(5) Express mention in a statute of one thing implies the exclusion of other similar things, expressio unius est exclusio alterius. Marshall v. Railway Co., 201 Mich. 167 (8 A.L.R. 435).
(6) Courts cannot attach provisions not found therein to an act of the legislature because they have been incorporated in other similar acts. State v. Sparrow, 89 Mich. 263.
Section 14 of the home-rule act (section 2250, 1 Comp. Laws 1929) provides:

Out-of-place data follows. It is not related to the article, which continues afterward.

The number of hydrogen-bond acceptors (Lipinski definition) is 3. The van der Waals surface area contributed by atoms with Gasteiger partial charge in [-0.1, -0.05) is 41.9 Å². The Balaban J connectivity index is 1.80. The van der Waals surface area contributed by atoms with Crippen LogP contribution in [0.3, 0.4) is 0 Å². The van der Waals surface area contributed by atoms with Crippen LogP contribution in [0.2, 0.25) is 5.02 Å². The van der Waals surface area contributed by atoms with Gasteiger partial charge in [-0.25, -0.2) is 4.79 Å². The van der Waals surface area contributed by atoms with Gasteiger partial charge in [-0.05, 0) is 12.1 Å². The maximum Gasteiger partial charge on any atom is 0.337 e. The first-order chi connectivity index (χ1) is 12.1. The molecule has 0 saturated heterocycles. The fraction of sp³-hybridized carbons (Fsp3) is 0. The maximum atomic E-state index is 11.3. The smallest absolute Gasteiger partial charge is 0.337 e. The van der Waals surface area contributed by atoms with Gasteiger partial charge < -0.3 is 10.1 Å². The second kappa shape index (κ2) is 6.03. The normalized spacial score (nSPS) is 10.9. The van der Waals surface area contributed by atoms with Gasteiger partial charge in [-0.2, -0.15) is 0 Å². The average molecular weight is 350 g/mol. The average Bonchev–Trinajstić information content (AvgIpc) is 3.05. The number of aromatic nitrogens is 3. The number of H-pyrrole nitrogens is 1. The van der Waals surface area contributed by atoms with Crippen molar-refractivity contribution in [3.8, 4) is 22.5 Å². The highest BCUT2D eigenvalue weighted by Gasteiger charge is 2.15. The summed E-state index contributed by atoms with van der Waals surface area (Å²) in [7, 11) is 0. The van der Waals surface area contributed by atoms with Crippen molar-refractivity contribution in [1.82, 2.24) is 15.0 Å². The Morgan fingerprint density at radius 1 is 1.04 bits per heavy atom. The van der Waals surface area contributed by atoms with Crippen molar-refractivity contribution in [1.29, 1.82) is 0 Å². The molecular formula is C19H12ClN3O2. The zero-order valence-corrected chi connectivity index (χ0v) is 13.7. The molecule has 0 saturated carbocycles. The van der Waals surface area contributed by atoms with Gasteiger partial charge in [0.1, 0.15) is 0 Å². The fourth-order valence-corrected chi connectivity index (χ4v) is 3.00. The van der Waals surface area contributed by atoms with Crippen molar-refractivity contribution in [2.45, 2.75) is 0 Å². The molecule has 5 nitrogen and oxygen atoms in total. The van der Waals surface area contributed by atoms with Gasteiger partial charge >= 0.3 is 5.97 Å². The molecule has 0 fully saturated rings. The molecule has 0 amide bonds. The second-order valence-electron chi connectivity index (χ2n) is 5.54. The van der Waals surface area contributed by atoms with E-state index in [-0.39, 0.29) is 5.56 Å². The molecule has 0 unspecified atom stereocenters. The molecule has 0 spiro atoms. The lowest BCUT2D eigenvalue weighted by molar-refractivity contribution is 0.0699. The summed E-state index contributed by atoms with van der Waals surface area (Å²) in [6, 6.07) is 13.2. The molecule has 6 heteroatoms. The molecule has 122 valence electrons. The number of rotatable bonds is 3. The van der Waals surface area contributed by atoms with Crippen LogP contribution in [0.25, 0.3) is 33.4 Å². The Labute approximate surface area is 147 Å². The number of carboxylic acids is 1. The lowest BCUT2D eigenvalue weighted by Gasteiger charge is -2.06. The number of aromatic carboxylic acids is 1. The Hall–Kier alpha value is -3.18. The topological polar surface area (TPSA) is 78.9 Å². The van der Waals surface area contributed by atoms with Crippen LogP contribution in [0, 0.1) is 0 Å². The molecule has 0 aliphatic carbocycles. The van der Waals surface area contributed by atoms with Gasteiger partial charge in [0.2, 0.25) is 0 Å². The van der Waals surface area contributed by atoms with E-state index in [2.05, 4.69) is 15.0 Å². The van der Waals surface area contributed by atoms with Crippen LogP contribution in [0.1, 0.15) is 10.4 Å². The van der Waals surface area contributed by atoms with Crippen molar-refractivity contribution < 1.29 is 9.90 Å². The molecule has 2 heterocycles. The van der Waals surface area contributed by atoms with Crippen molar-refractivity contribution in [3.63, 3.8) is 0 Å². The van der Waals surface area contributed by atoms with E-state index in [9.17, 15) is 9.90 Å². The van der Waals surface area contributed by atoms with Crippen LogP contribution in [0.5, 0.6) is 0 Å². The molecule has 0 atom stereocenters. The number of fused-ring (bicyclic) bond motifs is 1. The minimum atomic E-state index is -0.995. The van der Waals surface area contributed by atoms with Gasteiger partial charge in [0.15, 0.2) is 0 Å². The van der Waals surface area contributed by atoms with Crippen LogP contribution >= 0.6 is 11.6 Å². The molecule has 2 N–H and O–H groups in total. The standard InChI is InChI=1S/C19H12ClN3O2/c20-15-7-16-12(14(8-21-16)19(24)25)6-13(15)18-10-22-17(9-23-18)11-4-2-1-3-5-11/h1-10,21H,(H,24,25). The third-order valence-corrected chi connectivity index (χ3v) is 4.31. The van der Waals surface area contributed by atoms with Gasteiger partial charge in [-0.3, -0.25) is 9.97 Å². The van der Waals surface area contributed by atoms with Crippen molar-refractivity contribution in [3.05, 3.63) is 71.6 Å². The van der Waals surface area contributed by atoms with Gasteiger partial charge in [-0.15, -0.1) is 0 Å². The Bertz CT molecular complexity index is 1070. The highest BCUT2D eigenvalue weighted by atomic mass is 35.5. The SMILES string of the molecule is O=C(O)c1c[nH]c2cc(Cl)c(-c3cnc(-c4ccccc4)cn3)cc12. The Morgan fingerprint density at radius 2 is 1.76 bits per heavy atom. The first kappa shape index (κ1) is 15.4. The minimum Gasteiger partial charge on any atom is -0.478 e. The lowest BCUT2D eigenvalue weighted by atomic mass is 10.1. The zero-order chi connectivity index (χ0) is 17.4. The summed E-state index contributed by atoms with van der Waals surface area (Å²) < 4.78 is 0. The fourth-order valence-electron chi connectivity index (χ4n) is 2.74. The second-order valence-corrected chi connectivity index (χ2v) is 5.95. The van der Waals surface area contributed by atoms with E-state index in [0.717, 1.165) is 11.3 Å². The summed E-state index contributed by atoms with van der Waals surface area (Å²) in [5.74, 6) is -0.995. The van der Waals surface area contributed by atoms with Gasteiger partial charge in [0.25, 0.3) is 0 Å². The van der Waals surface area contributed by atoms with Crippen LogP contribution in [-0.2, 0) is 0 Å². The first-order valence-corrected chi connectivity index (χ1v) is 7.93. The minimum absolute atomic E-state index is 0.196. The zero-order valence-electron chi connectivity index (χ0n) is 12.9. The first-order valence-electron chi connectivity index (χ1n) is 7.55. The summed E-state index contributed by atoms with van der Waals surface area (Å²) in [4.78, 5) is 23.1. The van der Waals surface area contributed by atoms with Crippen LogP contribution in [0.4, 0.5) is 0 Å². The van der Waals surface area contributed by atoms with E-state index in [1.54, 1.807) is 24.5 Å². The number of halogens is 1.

"And whenever part of a city, village or township is annexed to a city, the real property in the territory annexed which belongs to the city, village or township, from which it is taken shall be sold * * * and that portion of the proceeds of such sale shall be paid to the city acquiring such territory which shall be in the same ratio to the whole amount received as the assessed valuation of the taxable property in the territory annexed bears to the assessed valuation of the taxable property in the entire city, village or township from which said territory is taken."